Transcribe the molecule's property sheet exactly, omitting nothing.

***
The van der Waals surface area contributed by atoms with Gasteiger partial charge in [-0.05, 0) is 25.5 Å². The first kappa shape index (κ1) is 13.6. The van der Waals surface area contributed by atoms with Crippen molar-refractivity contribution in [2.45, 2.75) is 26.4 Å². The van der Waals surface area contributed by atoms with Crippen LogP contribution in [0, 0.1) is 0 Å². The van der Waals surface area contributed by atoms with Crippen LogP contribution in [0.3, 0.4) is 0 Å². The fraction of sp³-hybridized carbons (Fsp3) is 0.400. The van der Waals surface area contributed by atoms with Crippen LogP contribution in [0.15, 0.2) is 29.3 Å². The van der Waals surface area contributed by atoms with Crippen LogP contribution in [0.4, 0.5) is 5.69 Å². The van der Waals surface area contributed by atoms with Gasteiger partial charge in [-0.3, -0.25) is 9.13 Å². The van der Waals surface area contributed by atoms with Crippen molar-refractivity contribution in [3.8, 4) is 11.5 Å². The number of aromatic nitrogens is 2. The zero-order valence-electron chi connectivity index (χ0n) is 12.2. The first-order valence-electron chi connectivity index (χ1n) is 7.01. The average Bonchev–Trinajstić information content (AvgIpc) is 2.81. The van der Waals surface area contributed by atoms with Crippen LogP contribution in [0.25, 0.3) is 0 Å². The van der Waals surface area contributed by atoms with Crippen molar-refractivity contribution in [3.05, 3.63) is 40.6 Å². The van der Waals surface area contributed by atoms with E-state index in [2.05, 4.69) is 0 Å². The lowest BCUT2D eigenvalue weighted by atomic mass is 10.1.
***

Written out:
The van der Waals surface area contributed by atoms with Gasteiger partial charge in [-0.05, 0) is 25.5 Å². The first kappa shape index (κ1) is 13.6. The van der Waals surface area contributed by atoms with Crippen molar-refractivity contribution in [2.45, 2.75) is 26.4 Å². The van der Waals surface area contributed by atoms with Crippen LogP contribution in [0, 0.1) is 0 Å². The van der Waals surface area contributed by atoms with Crippen LogP contribution in [0.3, 0.4) is 0 Å². The fraction of sp³-hybridized carbons (Fsp3) is 0.400. The van der Waals surface area contributed by atoms with Crippen LogP contribution in [0.15, 0.2) is 29.3 Å². The van der Waals surface area contributed by atoms with Crippen LogP contribution in [0.4, 0.5) is 5.69 Å². The van der Waals surface area contributed by atoms with Gasteiger partial charge in [-0.3, -0.25) is 9.13 Å². The van der Waals surface area contributed by atoms with Crippen molar-refractivity contribution in [3.8, 4) is 11.5 Å². The number of aromatic nitrogens is 2. The zero-order valence-electron chi connectivity index (χ0n) is 12.2. The first-order valence-electron chi connectivity index (χ1n) is 7.01. The average Bonchev–Trinajstić information content (AvgIpc) is 2.81. The van der Waals surface area contributed by atoms with Crippen LogP contribution in [0.25, 0.3) is 0 Å². The van der Waals surface area contributed by atoms with Crippen molar-refractivity contribution in [3.05, 3.63) is 40.6 Å². The van der Waals surface area contributed by atoms with E-state index in [2.05, 4.69) is 0 Å². The lowest BCUT2D eigenvalue weighted by atomic mass is 10.1.